The Restaurant & Takeaway Innovation Expo

15 & 16 JUNE 2021


What to avoid when providing WiFi to your customers

As a company dedicated to WiFi we have seen a lot of different solutions through the years in this increasingly competitive market and also have tested an array of features at a wide range of businesses. We have discovered that very often what a business wants is not what it actually needs. In other words, sometimes businesses that provide WiFi to their customers set it up in a way that does not actually provide the best results for them. It is not always trivial what works best for each company, that said, from our experience there are some general guidelines that a company can follow in order to increase their chance of success. 

Below we mention briefly some of the most common WiFi configurations we recommend you to AVOID:

 • Showing too many advertisements in a single visit: Many companies overdo it with advertisements within the WiFi. You should find the right balance between showing your marketing content and not making your customers seek and tired of using your WiFi, otherwise they’ll switch to 4G. For example, if your customers stay at your store for 2 hours on average, set your ads to show 4 hours apart.

 • Sharing discount coupons only rarely: Sharing discount coupons regularly in WiFi builds loyalty and creates returning customers. For example, sharing coupons on someone’s birthday, on someone’s 1st visit or on someone’s 20th visit are tactics that may lead to increased sales.

 • Giving too many login options: This seems to discourage people from logging in. Stick to a maximum of 5 options. Avoid telephone option since it is rarely used, avoid one email-field option since people tend to give fake emails (prefer a form for account creation) and have in mind that the 2 most used social logins are Facebook and Google.

 • “Forgetting” previous actions of customers: With some exceptions of course, if you setup a WiFi without auto-login for already “known” users it will end up frustrating your customers. Same goes with accepting terms and conditions. The system should remember each user’s choice and not repeatedly asking for the same things over and over again. Another example is requesting feedback more than once in the same day. It will definitely get you a negative rating.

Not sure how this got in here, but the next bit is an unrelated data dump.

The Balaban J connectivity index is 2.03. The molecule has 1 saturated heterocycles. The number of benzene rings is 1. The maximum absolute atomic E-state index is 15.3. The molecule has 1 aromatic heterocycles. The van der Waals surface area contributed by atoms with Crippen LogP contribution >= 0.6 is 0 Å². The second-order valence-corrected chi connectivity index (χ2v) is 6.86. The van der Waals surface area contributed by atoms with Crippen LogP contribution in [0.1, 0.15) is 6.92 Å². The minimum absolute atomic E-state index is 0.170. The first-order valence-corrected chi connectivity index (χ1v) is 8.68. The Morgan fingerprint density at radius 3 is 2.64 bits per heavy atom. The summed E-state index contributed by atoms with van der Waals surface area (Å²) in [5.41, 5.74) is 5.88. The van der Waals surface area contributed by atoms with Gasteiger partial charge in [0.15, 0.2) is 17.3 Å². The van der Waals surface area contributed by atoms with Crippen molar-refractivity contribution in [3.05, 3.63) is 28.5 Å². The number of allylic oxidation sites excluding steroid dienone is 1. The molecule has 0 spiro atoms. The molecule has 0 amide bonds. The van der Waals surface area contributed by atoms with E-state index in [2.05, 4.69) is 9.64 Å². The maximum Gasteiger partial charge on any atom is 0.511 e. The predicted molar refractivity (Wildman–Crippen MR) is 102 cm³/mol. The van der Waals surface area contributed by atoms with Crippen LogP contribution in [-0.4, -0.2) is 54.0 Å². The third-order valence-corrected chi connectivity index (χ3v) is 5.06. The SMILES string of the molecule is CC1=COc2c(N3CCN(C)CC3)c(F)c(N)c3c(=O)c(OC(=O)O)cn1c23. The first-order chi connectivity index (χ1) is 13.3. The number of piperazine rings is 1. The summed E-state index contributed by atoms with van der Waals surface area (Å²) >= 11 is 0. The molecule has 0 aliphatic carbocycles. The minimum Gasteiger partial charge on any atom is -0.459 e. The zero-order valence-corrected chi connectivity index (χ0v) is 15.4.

• Requiring customers to “Check-in” or “Like”: Mandatory Facebook actions are regarded as intrusion to one’s privacy, so make these optional (same applies for actions on other social platforms).

 • Having more than 3 steps before a customer connects to the internet: The longer the user-flow, the higher the chance a user will quit the process with frustration before completion. Keep it simple.

 • Allowing access to Facebook, Google, YouTube etc. before login: If some parts of the internet are accessible before the login process is completed and some others aren’t, it creates confusion to the users whether they are connected or not.

 • Using splash page editors to design the layout of promotional material: If you are not a designer you’d better use the already provided layouts. We’ve witnessed creations comprising of unresponsive designs unsuitable for mobile devices, huge amounts of text which nobody reads and pixelated images. All that add up in creating a bad image for a company.

 • Keep sending marketing messages to customers disregarding their preferences: Respect your customers and their preferences. Give them a way to opt-out from getting these kind of notifications and abide by it.

 • Setting up more than one SSID for customers: SSID is short for “Service Set Identifier” and is the name of a WiFi network. Having more than one for customers creates confusion and prevents roaming (continuous access to the internet while users are moving from place to place). Moreover it should be clear which one of all the available SSIDs is for your guests and it should not contain emoticons since they create incompatibilities with some devices.

 • Providing unregulated bandwidth to customers: WiFi is a “scarce commodity” thus it should not be left without limitations because it may be monopolized by some users and become unusable by others.

 • Requiring customers to pay for internet access: Providing free WiFi plays a major role in keeping your customers longer at your premises and satisfied. Also it lures people into your stores.


If you’d like to discuss…

-How WiFi can become your new marketing tool

-Why your company might needs a WiFi marketing solution

-New WiFi features which can help your company’s sales increase

-How to choose the correct WiFi marketing solution for your company

Come and speak to us at stand G230 or contact us and see if we can help you.


Company: JoinMyWifi
Tel: 00357-22353546